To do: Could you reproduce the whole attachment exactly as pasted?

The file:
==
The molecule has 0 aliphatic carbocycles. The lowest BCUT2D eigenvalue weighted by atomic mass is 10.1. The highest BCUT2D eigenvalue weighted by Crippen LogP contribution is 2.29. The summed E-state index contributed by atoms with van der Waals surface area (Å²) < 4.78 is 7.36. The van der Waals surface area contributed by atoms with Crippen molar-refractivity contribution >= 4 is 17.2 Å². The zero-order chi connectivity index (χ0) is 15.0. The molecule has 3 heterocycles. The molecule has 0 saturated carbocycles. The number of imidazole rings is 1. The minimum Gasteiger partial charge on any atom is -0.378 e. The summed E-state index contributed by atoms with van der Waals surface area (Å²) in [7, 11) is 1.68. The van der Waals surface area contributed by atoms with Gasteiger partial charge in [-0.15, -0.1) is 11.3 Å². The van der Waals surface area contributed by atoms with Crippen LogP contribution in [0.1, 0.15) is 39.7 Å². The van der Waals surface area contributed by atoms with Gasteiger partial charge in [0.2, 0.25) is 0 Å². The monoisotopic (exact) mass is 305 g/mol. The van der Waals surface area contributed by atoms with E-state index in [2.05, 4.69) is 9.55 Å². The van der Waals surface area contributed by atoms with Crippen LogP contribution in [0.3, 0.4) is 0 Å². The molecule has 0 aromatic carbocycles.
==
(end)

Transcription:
The molecule has 0 aliphatic carbocycles. The lowest BCUT2D eigenvalue weighted by atomic mass is 10.1. The highest BCUT2D eigenvalue weighted by Crippen LogP contribution is 2.29. The summed E-state index contributed by atoms with van der Waals surface area (Å²) < 4.78 is 7.36. The van der Waals surface area contributed by atoms with Crippen molar-refractivity contribution >= 4 is 17.2 Å². The zero-order chi connectivity index (χ0) is 15.0. The molecule has 3 heterocycles. The molecule has 0 saturated carbocycles. The number of imidazole rings is 1. The minimum Gasteiger partial charge on any atom is -0.378 e. The summed E-state index contributed by atoms with van der Waals surface area (Å²) in [7, 11) is 1.68. The van der Waals surface area contributed by atoms with Gasteiger partial charge in [-0.15, -0.1) is 11.3 Å². The van der Waals surface area contributed by atoms with Crippen LogP contribution in [0.1, 0.15) is 39.7 Å². The van der Waals surface area contributed by atoms with Gasteiger partial charge in [0.2, 0.25) is 0 Å². The monoisotopic (exact) mass is 305 g/mol. The van der Waals surface area contributed by atoms with E-state index in [2.05, 4.69) is 9.55 Å². The van der Waals surface area contributed by atoms with Crippen LogP contribution in [0.3, 0.4) is 0 Å². The molecule has 0 aromatic carbocycles.